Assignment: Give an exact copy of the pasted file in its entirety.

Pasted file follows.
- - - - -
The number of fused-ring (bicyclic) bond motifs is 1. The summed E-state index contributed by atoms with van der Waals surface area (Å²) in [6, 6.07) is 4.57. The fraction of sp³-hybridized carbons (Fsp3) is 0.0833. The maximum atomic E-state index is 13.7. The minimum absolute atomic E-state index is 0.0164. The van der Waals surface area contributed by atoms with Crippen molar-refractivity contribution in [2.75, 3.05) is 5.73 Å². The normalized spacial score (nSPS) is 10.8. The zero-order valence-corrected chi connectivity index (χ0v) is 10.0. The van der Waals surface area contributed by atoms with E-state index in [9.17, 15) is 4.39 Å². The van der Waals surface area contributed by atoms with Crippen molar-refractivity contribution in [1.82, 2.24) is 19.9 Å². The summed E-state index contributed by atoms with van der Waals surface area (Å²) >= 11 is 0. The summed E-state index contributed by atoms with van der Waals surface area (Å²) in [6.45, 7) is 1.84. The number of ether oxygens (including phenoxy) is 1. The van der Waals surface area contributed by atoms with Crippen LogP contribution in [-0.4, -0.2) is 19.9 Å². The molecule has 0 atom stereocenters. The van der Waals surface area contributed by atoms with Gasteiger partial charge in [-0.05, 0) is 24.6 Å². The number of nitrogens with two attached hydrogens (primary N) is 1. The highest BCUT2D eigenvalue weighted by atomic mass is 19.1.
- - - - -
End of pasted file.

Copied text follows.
The number of fused-ring (bicyclic) bond motifs is 1. The summed E-state index contributed by atoms with van der Waals surface area (Å²) in [6, 6.07) is 4.57. The fraction of sp³-hybridized carbons (Fsp3) is 0.0833. The maximum atomic E-state index is 13.7. The minimum absolute atomic E-state index is 0.0164. The van der Waals surface area contributed by atoms with Crippen molar-refractivity contribution in [2.75, 3.05) is 5.73 Å². The normalized spacial score (nSPS) is 10.8. The zero-order valence-corrected chi connectivity index (χ0v) is 10.0. The van der Waals surface area contributed by atoms with E-state index in [9.17, 15) is 4.39 Å². The van der Waals surface area contributed by atoms with Crippen molar-refractivity contribution in [1.82, 2.24) is 19.9 Å². The summed E-state index contributed by atoms with van der Waals surface area (Å²) >= 11 is 0. The summed E-state index contributed by atoms with van der Waals surface area (Å²) in [6.45, 7) is 1.84. The number of ether oxygens (including phenoxy) is 1. The van der Waals surface area contributed by atoms with Crippen LogP contribution in [-0.4, -0.2) is 19.9 Å². The molecule has 0 atom stereocenters. The van der Waals surface area contributed by atoms with Gasteiger partial charge in [-0.05, 0) is 24.6 Å². The number of nitrogens with two attached hydrogens (primary N) is 1. The highest BCUT2D eigenvalue weighted by atomic mass is 19.1.